By Mark Lebwohl, MD, July 01, 2015
With the signing of the Medicare Access and CHIP Reauthorization Act, one of medicine’s most threatening nemeses — the sustainable growth rate (SGR) formula — has been sent to the grave. This law has effectively ended a 13-year fight against massive cuts to Medicare physician payments, and stopped a debilitating CMS proposal that would eliminate global period codes. This is an incredible win for our specialty and our patients. However, these advocacy achievements did not come by chance. Without our staff in Washington, D.C., and the participation of our active Academy members, these advocacy achievements would not have been possible.
When the debate on SGR repeal and Medicare payment reform was in full swing, our Washington, D.C. office sent countless emails encouraging Academy members to take a moment and send a letter to Congress in support of the legislation. It only took about a minute to log on to the Academy’s Dermatology Advocacy Network, click on the link provided, check a box, and hit send. As a result of this seamless process, Academy members sent a record-breaking 5,000 emails to their members of Congress supporting the legislation. I am certain that our specialty’s collective voice didn’t go unnoticed on Capitol Hill because there is no denying that the number of letters that Congress receives from constituents matters a great deal. In the future, when the Academy calls on you to write a letter to Congress, please take a minute and do so; staff has made it easy to do, and it truly makes a difference.
It should be noted that it was no small feat obtaining bipartisan support for this legislation. However, Reps. Larry Bucshon, MD (R-Ind.) and Ami Bera (D-Calif.) managed to get Reps. John Boehner and Nancy Pelosi to appreciate what the elimination of global periods would do to patients by convincing 53 other congressmen to write a group letter arguing against the cuts. I firmly believe that you can’t buy votes, but our Washington office has equipped us to access these policymakers and make our case heard. I encourage members to learn more about SkinPAC.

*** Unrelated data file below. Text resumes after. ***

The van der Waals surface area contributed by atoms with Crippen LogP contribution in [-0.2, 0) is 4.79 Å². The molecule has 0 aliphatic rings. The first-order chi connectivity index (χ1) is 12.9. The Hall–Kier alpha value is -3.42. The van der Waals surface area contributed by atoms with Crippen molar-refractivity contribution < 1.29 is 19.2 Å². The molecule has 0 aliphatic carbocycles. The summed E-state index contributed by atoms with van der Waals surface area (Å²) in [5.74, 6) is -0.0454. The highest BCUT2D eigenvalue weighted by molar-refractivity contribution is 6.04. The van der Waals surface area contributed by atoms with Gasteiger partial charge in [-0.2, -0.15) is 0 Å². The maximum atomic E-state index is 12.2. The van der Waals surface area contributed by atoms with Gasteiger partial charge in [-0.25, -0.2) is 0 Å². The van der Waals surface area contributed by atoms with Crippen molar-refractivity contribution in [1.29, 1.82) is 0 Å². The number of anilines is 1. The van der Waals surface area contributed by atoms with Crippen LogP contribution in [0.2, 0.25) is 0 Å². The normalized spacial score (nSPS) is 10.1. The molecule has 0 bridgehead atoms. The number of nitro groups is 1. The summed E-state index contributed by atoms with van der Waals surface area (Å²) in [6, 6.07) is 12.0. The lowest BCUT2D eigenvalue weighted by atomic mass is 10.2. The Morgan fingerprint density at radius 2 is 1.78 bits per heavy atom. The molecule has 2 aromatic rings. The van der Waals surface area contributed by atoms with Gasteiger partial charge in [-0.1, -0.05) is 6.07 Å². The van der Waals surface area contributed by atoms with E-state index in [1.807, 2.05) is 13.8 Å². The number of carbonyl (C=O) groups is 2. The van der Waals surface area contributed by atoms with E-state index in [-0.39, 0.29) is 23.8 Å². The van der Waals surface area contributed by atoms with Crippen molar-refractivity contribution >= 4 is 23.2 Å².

The repeal and replacement of the SGR formula, while a big win, is certainly not perfect. However, the bottom line is that dermatologists were facing a 21 percent cut overall. This would have been a huge income hit that would have affected our practices and our Medicare patients immediately. Additionally, if the global periods had been eliminated, the only winner would have been the insurance companies because where Medicare goes, the private payers follow. In the end, the big losers would have been the patients who would have been forced to pay multiple copays for the same procedure. The concerns we have with the new law are issues that we can always work on going forward, now that we have room to breathe and a seat at the bargaining table. The AADA’s 2015 Legislative Conference is coming up, Sept. 27-29, in Washington, D.C. This will be our specialty’s premier opportunity to sort out some of our concerns. I encourage everyone to register today.
Like many Academy presidents before me — and probably like many Academy members — I used to have no idea what the value of a Washington, D.C. office was. I used to think it was a waste — we’re a small specialty, so we should be careful about what we spend our money on. However, I — like every president who has come before me — now realize that without the D.C. office and its tireless work to fire up the member-advocacy machine, the specialty and its patients would be much worse off than we are today.